Editor’s note: This article contains disturbing content
The three-month-long search for nine-year-old Tori Stafford’s body in 2009 was the largest in Ontario history. When it was over, the crimes committed against the girl and the investigation and trial that followed crushed her community of Woodstock, Ontario.
Now one of her killers, Terri-Lynn McClintic, who was convicted of first-degree murder in Tori’s death, has been transferred from a prison to a minimum security healing lodge with independent living, spiritual and cultural training.
How was this decision made? Why did the public find out about the move months after the fact? What happens now that the outrage over this has risen to the highest level of Canadian government? And, in the big picture, if the end goal of our correctional system is rehabilitation, does that only apply to some prisoners? Are McClintic’s crimes too horrific to atone for?
Randy Richmond, a London Free Press reporter who covered Tori’s abduction and murder in 2009 and has stayed with her story for the past decade, joined The Big Story Podcast to take us inside the decision and the fallout that is spreading quickly.
“In Woodstock, it’s not an exaggeration to say that community still hurts deeply from what happened.”
McClintic is the ex-girlfriend of Michael Rafferty. On April 8, 2009, McClintic lured Stafford into Rafferty’s car, as the girl was walking home from school.
“Terri-Lynn McClintic approached her and said, ‘I have a puppy in the car. Come on in and see it,'” said Richmond. “She got Tori to the car, they pulled her in, and went to a remote farm area.”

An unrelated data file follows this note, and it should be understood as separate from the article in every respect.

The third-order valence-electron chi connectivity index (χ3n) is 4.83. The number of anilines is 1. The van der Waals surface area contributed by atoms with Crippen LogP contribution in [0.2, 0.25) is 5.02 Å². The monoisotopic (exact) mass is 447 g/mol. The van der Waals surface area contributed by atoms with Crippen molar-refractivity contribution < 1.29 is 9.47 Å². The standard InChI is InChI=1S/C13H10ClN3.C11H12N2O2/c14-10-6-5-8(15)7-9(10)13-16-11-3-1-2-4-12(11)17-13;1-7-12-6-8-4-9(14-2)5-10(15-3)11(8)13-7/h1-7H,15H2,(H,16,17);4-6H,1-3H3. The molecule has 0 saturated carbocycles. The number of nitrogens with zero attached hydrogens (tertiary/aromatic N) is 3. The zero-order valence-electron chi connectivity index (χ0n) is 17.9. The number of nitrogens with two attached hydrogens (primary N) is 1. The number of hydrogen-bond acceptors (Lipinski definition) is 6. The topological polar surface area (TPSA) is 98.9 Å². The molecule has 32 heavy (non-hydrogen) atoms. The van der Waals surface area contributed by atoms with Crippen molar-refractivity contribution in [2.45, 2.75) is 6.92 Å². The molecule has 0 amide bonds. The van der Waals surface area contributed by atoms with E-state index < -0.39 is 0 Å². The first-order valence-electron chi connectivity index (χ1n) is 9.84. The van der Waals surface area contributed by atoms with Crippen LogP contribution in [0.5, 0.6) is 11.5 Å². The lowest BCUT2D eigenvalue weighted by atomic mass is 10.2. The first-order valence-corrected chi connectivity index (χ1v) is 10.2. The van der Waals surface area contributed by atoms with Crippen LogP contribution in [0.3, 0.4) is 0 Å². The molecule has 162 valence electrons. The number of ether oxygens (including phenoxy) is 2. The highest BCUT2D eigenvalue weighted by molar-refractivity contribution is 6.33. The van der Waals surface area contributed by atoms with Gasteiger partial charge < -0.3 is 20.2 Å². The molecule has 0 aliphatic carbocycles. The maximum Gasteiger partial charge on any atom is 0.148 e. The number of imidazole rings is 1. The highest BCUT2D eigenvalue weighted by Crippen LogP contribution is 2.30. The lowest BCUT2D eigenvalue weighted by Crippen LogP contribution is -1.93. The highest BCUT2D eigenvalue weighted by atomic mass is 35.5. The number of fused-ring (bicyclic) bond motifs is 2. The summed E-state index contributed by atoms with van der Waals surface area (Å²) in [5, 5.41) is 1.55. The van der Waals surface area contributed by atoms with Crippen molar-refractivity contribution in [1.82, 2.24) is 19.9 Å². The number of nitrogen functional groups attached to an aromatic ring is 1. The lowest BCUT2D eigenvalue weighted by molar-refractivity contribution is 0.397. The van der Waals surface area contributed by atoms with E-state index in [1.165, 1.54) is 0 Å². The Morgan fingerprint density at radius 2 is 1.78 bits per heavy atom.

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“Michael Rafferty tortured, raped, and killed Tori Stafford. Terri-Lynn McClintic tried to take the blame for the actual killing, but ultimately it was ruled although she was there and guilty of first-degree murder, he did the actual killing.”
McClintic was sent to a prison for women in Kitchener. A couple of years later, she was convicted of assaulting a fellow inmate.
“It was a pretty brutal and savage attack,” said Richmond. “She lured this inmate in to talking to her. They have a peer-to-peer mentor program. She asked this inmate to come and talk to her in private… she put a pretty savage beating on her.”
Richmond said not much was heard about McClintic until it came out that she had been transferred to an Indigenous healing lodge in Saskatchewan.
“Because of the nature of the crime — it was well-covered, it was a horrible incident — and Terri-Lynn McClintic, in her testimony at Rafferty’s trial, you can just see the violence in her nature and the horrible upbringing she had. She became quite a figure in Canada for her evil and violence.”
He said at a healing lodge, people use Indigenous principles to come to terms with what they have done. “To take a more spiritual and cultural journey.”
“For Indigenous people, it’s quite a different way of dealing with their background, their past, their crimes than traditional jails. Traditional jails in prisons are disproportionately filled with Indigenous people. This is a different way of approaching your rehabilitation. It’s strongly supported in the Indigenous community.”
Richmond added there is no indication McClintic is Indigenous. “It turns out… You don’t have to be… You could get into an Indigenous healing lodge or healing program by asking for it, and acknowledging and agreeing to abide and follow their teachings.”